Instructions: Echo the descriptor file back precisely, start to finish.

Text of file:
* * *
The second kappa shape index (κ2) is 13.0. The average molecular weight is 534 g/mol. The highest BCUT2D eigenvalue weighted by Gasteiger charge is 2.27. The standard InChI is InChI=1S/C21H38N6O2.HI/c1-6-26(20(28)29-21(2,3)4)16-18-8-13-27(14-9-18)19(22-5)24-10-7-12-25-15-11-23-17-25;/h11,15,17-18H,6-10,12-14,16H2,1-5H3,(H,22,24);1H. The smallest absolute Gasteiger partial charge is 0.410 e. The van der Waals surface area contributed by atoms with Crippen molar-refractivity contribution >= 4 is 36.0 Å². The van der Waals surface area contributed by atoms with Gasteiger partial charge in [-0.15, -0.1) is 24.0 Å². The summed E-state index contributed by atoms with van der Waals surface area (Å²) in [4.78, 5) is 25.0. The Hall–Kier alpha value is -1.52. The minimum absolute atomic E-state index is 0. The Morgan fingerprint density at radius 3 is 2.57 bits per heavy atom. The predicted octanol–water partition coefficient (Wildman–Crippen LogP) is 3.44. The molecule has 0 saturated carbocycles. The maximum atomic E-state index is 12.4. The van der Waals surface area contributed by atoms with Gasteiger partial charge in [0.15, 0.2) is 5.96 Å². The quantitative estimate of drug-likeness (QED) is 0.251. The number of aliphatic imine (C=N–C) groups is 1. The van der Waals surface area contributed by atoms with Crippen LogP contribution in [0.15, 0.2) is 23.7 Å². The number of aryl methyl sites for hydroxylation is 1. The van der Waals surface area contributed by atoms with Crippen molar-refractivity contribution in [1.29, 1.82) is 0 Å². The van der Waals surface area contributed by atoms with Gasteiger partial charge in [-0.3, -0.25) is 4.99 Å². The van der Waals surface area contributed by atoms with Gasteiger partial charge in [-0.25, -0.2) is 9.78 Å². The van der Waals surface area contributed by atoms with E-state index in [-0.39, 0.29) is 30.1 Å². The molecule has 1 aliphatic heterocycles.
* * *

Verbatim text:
The second kappa shape index (κ2) is 13.0. The average molecular weight is 534 g/mol. The highest BCUT2D eigenvalue weighted by Gasteiger charge is 2.27. The standard InChI is InChI=1S/C21H38N6O2.HI/c1-6-26(20(28)29-21(2,3)4)16-18-8-13-27(14-9-18)19(22-5)24-10-7-12-25-15-11-23-17-25;/h11,15,17-18H,6-10,12-14,16H2,1-5H3,(H,22,24);1H. The smallest absolute Gasteiger partial charge is 0.410 e. The van der Waals surface area contributed by atoms with Crippen molar-refractivity contribution >= 4 is 36.0 Å². The van der Waals surface area contributed by atoms with Gasteiger partial charge in [-0.15, -0.1) is 24.0 Å². The summed E-state index contributed by atoms with van der Waals surface area (Å²) in [4.78, 5) is 25.0. The Hall–Kier alpha value is -1.52. The minimum absolute atomic E-state index is 0. The Morgan fingerprint density at radius 3 is 2.57 bits per heavy atom. The predicted octanol–water partition coefficient (Wildman–Crippen LogP) is 3.44. The molecule has 0 saturated carbocycles. The maximum atomic E-state index is 12.4. The van der Waals surface area contributed by atoms with Gasteiger partial charge in [0.15, 0.2) is 5.96 Å². The quantitative estimate of drug-likeness (QED) is 0.251. The number of aliphatic imine (C=N–C) groups is 1. The van der Waals surface area contributed by atoms with Crippen LogP contribution in [0.15, 0.2) is 23.7 Å². The number of aryl methyl sites for hydroxylation is 1. The van der Waals surface area contributed by atoms with Crippen molar-refractivity contribution in [1.29, 1.82) is 0 Å². The van der Waals surface area contributed by atoms with Gasteiger partial charge in [-0.3, -0.25) is 4.99 Å². The van der Waals surface area contributed by atoms with Gasteiger partial charge in [-0.25, -0.2) is 9.78 Å². The van der Waals surface area contributed by atoms with E-state index in [-0.39, 0.29) is 30.1 Å². The molecule has 1 aliphatic heterocycles.